Fakes, as a form of media hacking, are also used by artists as well as marketing experts. The director of the movie “Shortcut to Hollywood”, Jan Henrik Stahlberg, spread on september 10th, information about a terrorist attack in a restaurant in the small Californian town Bluewater and referenced to the local station VPK-TV. The plan worked out, the canard was spread through different media channels like the german press agency (DPA). After the hoax was discovered, Stahlberg topped it off by faking the denial itself and claimed that the whole action was the idea of a rap group called “Berliner Boys”. For this remarkable stunt a fake website for the existing city Bluewater, a website for the fake tv-station (including fake tv-reports), a MySpace-site for the fake rappers (including a music video) and some fake Wikipedia entries have been made. But even if this huge hoax transports a critical attitude against the mass media, the final purpose was to promote a movie.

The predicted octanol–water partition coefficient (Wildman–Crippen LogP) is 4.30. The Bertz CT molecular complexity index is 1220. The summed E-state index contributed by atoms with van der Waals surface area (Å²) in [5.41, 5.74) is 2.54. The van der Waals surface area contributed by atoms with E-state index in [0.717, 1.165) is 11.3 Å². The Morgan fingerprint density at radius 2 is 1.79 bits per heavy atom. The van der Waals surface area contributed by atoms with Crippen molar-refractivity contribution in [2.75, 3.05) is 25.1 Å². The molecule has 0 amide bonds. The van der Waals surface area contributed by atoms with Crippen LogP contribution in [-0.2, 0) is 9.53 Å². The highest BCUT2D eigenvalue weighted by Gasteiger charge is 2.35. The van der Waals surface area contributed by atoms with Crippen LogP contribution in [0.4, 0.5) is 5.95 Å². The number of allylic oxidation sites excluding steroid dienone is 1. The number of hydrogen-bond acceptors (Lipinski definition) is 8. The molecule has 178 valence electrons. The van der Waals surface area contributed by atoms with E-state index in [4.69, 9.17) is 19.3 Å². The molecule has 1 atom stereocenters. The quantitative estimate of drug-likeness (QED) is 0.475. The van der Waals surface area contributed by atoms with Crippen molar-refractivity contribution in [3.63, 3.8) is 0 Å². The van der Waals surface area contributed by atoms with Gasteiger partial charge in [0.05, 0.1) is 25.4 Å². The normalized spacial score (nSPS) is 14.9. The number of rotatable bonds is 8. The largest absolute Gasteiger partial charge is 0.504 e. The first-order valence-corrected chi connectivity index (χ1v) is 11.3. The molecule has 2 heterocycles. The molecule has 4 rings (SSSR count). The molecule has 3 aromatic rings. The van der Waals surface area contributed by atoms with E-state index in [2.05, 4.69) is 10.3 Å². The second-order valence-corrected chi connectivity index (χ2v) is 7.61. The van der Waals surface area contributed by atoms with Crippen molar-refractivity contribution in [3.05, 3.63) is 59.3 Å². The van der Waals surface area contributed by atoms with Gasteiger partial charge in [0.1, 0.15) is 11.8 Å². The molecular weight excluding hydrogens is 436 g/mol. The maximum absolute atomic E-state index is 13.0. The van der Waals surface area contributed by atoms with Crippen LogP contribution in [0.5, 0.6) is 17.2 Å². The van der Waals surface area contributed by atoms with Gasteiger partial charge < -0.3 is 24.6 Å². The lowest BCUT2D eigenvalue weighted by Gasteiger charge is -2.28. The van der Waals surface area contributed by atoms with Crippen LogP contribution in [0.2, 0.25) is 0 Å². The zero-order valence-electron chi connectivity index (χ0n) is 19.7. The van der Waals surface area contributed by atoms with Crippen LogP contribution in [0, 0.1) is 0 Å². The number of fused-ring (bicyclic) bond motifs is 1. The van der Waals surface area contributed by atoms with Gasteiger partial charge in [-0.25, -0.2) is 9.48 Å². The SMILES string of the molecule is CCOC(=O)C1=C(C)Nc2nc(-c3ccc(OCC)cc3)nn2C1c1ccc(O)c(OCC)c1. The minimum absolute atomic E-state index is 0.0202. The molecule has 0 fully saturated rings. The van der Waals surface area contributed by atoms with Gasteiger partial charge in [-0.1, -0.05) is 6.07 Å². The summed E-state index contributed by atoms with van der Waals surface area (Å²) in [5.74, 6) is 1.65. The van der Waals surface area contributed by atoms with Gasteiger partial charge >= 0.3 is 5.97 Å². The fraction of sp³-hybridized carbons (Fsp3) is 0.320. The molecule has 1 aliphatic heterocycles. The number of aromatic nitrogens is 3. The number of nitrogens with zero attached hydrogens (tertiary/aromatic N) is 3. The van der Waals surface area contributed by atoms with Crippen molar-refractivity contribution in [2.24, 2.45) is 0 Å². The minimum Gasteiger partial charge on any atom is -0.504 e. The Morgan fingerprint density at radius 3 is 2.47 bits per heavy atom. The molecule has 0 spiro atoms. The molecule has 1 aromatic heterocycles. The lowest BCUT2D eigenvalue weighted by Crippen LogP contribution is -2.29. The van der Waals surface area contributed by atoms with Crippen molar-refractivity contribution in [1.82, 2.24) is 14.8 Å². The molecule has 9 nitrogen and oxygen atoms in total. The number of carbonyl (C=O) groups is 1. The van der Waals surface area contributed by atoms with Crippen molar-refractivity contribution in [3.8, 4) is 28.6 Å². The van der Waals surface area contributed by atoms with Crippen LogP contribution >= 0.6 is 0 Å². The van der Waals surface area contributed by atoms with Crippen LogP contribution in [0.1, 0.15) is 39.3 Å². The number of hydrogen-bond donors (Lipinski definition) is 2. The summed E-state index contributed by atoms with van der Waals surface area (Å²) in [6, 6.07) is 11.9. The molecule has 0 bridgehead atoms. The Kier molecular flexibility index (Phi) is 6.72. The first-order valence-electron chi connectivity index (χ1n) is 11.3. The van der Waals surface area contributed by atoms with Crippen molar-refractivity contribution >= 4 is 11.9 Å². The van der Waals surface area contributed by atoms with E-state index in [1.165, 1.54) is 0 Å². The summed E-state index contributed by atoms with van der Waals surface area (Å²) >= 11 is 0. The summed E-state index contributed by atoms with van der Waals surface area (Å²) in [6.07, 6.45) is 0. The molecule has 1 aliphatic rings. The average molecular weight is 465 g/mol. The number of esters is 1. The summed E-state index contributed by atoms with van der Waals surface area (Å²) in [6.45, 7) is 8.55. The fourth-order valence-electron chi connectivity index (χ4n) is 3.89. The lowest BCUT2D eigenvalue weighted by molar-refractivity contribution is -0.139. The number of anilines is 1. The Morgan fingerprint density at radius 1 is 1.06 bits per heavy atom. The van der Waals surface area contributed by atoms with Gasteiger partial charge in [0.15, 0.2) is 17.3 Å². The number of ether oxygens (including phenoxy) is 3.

But it shows the power of fakes and how they work. Fakes find and infiltrate chinks in the system – and are spreading like a virus. The overkill of information on the internet and the worldwide media crises made it much easier for fakes. Most media channels in Germany get their information only from one source (DPA) and journalists have no more time verify the source, because the rat-race on the net is so hard and fast. After an information has been send through the DPA-ticker you`ll find the story five minutes later on almost every news site in Germany. Tom Kummer, the famous black sheep of german journalism, faked in the 90s dozens of interviews with stars like Brad Pitt, Johnny Depp or Madonna and argued later that he brought more truth to the media. “My interviews have been concept-journalistic spectacles, all of them little Warhols”, he said and quoted Ernst Bloch: “The only difference between an original and a fake is that the fake looks realer.”